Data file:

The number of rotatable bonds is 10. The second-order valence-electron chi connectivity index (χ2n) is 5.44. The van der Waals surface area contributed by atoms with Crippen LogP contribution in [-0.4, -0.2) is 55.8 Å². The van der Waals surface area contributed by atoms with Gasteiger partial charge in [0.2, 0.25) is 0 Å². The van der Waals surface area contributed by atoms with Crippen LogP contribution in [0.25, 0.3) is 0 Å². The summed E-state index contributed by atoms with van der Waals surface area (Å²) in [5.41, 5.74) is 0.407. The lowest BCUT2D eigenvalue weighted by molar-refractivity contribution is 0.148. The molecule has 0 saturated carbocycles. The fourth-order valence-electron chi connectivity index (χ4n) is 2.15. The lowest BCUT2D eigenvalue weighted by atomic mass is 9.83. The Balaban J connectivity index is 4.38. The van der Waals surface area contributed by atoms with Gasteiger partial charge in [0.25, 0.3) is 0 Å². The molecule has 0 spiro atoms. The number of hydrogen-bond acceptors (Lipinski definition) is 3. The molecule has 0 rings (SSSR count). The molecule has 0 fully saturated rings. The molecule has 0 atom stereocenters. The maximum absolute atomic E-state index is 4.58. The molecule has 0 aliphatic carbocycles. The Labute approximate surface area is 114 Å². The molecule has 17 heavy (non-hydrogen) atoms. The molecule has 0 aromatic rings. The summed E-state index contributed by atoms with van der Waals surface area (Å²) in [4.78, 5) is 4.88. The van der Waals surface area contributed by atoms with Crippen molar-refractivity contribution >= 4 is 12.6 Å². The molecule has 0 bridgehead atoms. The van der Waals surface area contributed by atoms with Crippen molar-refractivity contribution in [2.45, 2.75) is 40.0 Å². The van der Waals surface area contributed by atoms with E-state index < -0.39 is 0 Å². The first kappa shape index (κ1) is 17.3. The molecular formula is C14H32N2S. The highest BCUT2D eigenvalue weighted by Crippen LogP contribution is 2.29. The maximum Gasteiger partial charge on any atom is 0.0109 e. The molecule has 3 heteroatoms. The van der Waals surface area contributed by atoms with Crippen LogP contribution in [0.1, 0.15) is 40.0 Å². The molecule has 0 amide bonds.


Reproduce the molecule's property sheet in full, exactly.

The number of rotatable bonds is 10. The second-order valence-electron chi connectivity index (χ2n) is 5.44. The van der Waals surface area contributed by atoms with Crippen LogP contribution in [-0.4, -0.2) is 55.8 Å². The van der Waals surface area contributed by atoms with Gasteiger partial charge in [0.2, 0.25) is 0 Å². The van der Waals surface area contributed by atoms with Crippen LogP contribution in [0.25, 0.3) is 0 Å². The summed E-state index contributed by atoms with van der Waals surface area (Å²) in [5.41, 5.74) is 0.407. The lowest BCUT2D eigenvalue weighted by molar-refractivity contribution is 0.148. The molecule has 0 saturated carbocycles. The fourth-order valence-electron chi connectivity index (χ4n) is 2.15. The lowest BCUT2D eigenvalue weighted by atomic mass is 9.83. The Balaban J connectivity index is 4.38. The van der Waals surface area contributed by atoms with Gasteiger partial charge in [0.25, 0.3) is 0 Å². The molecule has 0 spiro atoms. The number of hydrogen-bond acceptors (Lipinski definition) is 3. The molecule has 0 rings (SSSR count). The molecule has 0 fully saturated rings. The molecule has 0 atom stereocenters. The maximum absolute atomic E-state index is 4.58. The molecule has 0 aliphatic carbocycles. The Labute approximate surface area is 114 Å². The molecule has 17 heavy (non-hydrogen) atoms. The molecule has 0 aromatic rings. The summed E-state index contributed by atoms with van der Waals surface area (Å²) in [4.78, 5) is 4.88. The van der Waals surface area contributed by atoms with Crippen molar-refractivity contribution >= 4 is 12.6 Å². The molecule has 0 bridgehead atoms. The van der Waals surface area contributed by atoms with Crippen molar-refractivity contribution in [2.45, 2.75) is 40.0 Å². The van der Waals surface area contributed by atoms with E-state index < -0.39 is 0 Å². The first kappa shape index (κ1) is 17.3. The molecular formula is C14H32N2S. The highest BCUT2D eigenvalue weighted by Crippen LogP contribution is 2.29. The maximum Gasteiger partial charge on any atom is 0.0109 e. The molecule has 3 heteroatoms. The van der Waals surface area contributed by atoms with Crippen LogP contribution in [0.1, 0.15) is 40.0 Å². The molecule has 0 amide bonds.